It’s also about honesty. I’ve had mentors give me very direct feedback – not always what I wanted to hear but what I needed to hear. They said, “Here are some of your blind spots as well as some of your strengths.” If I didn’t get that advice, I wouldn’t be in this position today. I also think it’s important to talk about work/life integration and how having it improves your performance in the long run.
What does it mean to be successful in your career field?
Achieving clear results is my measure of success. Depending on the position, it could be achieving goals for the customer or the business. For instance, when I was running the operating unit for the AN/TPS-80 Ground/Air Task Oriented Radar, success was fielding that expeditionary radar to the U.S. Marine Corps on schedule and within the cost established. Now, in my current role as vice president of engineering and sciences, success is measured by my team driving technical execution to meet the milestones for the business.
As a leader, I’m responsible for helping other people achieve measurable results. That’s why I’m focused on people, because when our people have the tools, knowledge and organization they need to thrive, our business thrives and we deliver exceptional results to our customers – and that benefits the national security of this nation. In the end, success or failure all comes down to the leadership of our people.
How has the culture changed around diversity within your career?
Today, diversity and inclusion is interwoven in our culture and values. Now, we realize that diversity and inclusion drive performance. Having people at the table with different backgrounds and experiences creates an environment of collaboration where great ideas ignite innovation which drives tangible results – it is exciting to be a part of such a pivotal and critical cultural shift within the workplace. This mindset shows in the fact that Northrop Grumman ranks highly as a company for diversity as well as LGBT employees.
What is your advice for new entrants to the defense/military community?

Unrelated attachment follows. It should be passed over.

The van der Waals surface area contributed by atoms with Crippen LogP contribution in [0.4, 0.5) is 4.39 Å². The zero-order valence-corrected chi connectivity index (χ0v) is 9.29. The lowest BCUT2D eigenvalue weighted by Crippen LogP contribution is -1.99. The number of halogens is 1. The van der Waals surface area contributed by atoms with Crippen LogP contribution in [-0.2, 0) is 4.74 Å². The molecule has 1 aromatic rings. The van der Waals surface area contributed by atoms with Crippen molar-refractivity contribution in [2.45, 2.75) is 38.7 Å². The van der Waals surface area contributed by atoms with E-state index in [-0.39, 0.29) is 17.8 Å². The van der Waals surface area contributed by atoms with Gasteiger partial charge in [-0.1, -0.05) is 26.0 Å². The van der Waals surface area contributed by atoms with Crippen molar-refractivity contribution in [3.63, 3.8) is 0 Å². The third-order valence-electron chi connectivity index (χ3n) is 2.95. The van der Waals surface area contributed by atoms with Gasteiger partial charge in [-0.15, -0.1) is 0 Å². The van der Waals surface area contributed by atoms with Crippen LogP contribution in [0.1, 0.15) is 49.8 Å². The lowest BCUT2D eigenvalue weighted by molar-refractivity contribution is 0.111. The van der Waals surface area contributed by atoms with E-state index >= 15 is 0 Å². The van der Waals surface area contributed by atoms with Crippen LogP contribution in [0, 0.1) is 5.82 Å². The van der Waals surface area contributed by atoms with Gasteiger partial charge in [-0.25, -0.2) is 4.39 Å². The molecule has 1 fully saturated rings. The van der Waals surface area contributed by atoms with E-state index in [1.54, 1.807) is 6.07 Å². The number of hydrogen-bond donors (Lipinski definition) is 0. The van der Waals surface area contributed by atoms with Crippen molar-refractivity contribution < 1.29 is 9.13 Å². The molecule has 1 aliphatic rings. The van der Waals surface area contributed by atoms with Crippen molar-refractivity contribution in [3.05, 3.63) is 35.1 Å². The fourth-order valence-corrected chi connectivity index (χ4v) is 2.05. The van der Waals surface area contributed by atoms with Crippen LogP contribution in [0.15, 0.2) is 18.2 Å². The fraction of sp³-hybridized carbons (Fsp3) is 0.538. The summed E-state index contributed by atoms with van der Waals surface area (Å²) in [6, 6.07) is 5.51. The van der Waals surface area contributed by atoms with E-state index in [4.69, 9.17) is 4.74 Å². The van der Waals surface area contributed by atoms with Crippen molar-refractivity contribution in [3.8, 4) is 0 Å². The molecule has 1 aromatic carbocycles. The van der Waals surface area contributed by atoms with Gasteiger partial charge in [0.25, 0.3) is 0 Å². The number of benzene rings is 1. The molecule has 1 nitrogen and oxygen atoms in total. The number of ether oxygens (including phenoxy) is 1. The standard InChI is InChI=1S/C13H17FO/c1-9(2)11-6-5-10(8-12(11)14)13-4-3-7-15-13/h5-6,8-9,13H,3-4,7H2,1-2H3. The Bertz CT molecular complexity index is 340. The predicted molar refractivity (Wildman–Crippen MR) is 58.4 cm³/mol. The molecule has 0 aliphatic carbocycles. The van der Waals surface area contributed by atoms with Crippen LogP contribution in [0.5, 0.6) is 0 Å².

The defense community offers us the ability to work on things that matter. We develop solutions that go to into the field of military service to save lives and bring our soldiers home safely. I tell people coming into this industry, the more you can put yourself in the environment of the user, the better because the mission will become personal and you will inspired to deliver better products.
I had the opportunity to go to Fort Irwin Army Base in Barstow, California, a real-world training environment. I was literally shot at that day, albeit safely, as part of a war-gaming exercise. I put on the tactical gear and crawled through tunnels with rats and snakes. This experience shaped how I think about the design of systems that will be used by soldiers in some of the most difficult operational environments. These tools also need to be effective for operators in psychologically and physically stressful situations.
What do you see as the future of your sector in national defense?
I think the composition of the national defense will move faster than we’ve ever seen it move before. Our adversaries are becoming more flexible in their response to our countermeasures, so we’re stepping up our game.
This is where digital engineering comes in, that ability to rapidly adapt solutions to meet emerging requirements. For example, creating “digital twins” of our products and modeling, and then simulating and testing them, in a digital environment before we start bending metal. Northrop Grumman is in the midst of this digital transformation because we know we have to deliver faster and better to protect our nation from emerging global threats. It’s absolutely necessary.